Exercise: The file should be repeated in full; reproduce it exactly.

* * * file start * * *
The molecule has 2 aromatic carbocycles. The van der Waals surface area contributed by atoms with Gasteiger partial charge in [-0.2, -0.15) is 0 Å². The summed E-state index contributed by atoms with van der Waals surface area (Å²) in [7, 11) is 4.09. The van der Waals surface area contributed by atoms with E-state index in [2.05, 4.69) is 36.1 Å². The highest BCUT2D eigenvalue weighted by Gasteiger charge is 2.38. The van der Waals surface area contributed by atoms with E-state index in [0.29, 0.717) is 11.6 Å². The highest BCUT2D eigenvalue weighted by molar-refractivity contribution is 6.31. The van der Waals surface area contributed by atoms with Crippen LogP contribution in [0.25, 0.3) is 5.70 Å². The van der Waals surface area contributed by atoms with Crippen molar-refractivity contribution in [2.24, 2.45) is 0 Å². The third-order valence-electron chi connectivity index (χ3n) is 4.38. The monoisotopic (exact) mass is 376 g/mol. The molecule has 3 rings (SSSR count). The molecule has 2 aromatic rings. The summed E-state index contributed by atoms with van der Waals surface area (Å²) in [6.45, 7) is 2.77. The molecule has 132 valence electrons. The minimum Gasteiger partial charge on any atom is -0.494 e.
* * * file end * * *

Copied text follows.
The molecule has 2 aromatic carbocycles. The van der Waals surface area contributed by atoms with Gasteiger partial charge in [-0.2, -0.15) is 0 Å². The summed E-state index contributed by atoms with van der Waals surface area (Å²) in [7, 11) is 4.09. The van der Waals surface area contributed by atoms with E-state index in [2.05, 4.69) is 36.1 Å². The highest BCUT2D eigenvalue weighted by Gasteiger charge is 2.38. The van der Waals surface area contributed by atoms with E-state index in [0.29, 0.717) is 11.6 Å². The highest BCUT2D eigenvalue weighted by molar-refractivity contribution is 6.31. The van der Waals surface area contributed by atoms with Crippen LogP contribution in [0.25, 0.3) is 5.70 Å². The van der Waals surface area contributed by atoms with Crippen molar-refractivity contribution in [2.24, 2.45) is 0 Å². The third-order valence-electron chi connectivity index (χ3n) is 4.38. The monoisotopic (exact) mass is 376 g/mol. The molecule has 3 rings (SSSR count). The molecule has 2 aromatic rings. The summed E-state index contributed by atoms with van der Waals surface area (Å²) in [6.45, 7) is 2.77. The molecule has 132 valence electrons. The minimum Gasteiger partial charge on any atom is -0.494 e.